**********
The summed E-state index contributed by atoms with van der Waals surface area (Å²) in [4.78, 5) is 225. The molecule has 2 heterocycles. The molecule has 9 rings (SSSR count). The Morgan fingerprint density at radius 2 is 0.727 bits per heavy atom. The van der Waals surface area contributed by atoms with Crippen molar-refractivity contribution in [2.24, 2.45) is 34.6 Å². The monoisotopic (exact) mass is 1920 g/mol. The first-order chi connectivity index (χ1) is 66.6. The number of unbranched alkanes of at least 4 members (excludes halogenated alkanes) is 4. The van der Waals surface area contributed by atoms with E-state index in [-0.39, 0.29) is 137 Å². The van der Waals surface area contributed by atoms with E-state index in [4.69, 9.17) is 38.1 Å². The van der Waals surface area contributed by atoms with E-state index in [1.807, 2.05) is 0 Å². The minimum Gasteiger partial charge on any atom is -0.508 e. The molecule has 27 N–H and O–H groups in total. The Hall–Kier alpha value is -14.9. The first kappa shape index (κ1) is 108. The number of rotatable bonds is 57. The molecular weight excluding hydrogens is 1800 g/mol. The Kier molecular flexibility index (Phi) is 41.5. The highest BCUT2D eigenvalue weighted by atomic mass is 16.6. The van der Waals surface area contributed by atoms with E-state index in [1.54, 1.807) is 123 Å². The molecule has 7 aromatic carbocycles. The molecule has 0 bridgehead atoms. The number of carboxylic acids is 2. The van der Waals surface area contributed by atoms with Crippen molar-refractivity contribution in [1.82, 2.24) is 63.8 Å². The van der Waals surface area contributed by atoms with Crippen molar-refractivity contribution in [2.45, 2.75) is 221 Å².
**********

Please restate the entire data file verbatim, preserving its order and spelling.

The summed E-state index contributed by atoms with van der Waals surface area (Å²) in [4.78, 5) is 225. The molecule has 2 heterocycles. The molecule has 9 rings (SSSR count). The Morgan fingerprint density at radius 2 is 0.727 bits per heavy atom. The van der Waals surface area contributed by atoms with Crippen molar-refractivity contribution in [2.24, 2.45) is 34.6 Å². The monoisotopic (exact) mass is 1920 g/mol. The first-order chi connectivity index (χ1) is 66.6. The number of unbranched alkanes of at least 4 members (excludes halogenated alkanes) is 4. The van der Waals surface area contributed by atoms with E-state index in [-0.39, 0.29) is 137 Å². The van der Waals surface area contributed by atoms with E-state index in [4.69, 9.17) is 38.1 Å². The van der Waals surface area contributed by atoms with E-state index in [1.807, 2.05) is 0 Å². The minimum Gasteiger partial charge on any atom is -0.508 e. The molecule has 27 N–H and O–H groups in total. The Hall–Kier alpha value is -14.9. The first kappa shape index (κ1) is 108. The number of rotatable bonds is 57. The molecular weight excluding hydrogens is 1800 g/mol. The Kier molecular flexibility index (Phi) is 41.5. The highest BCUT2D eigenvalue weighted by atomic mass is 16.6. The van der Waals surface area contributed by atoms with E-state index in [1.54, 1.807) is 123 Å². The molecule has 7 aromatic carbocycles. The molecule has 0 bridgehead atoms. The number of carboxylic acids is 2. The van der Waals surface area contributed by atoms with Crippen molar-refractivity contribution in [1.82, 2.24) is 63.8 Å². The van der Waals surface area contributed by atoms with Crippen molar-refractivity contribution in [2.45, 2.75) is 221 Å².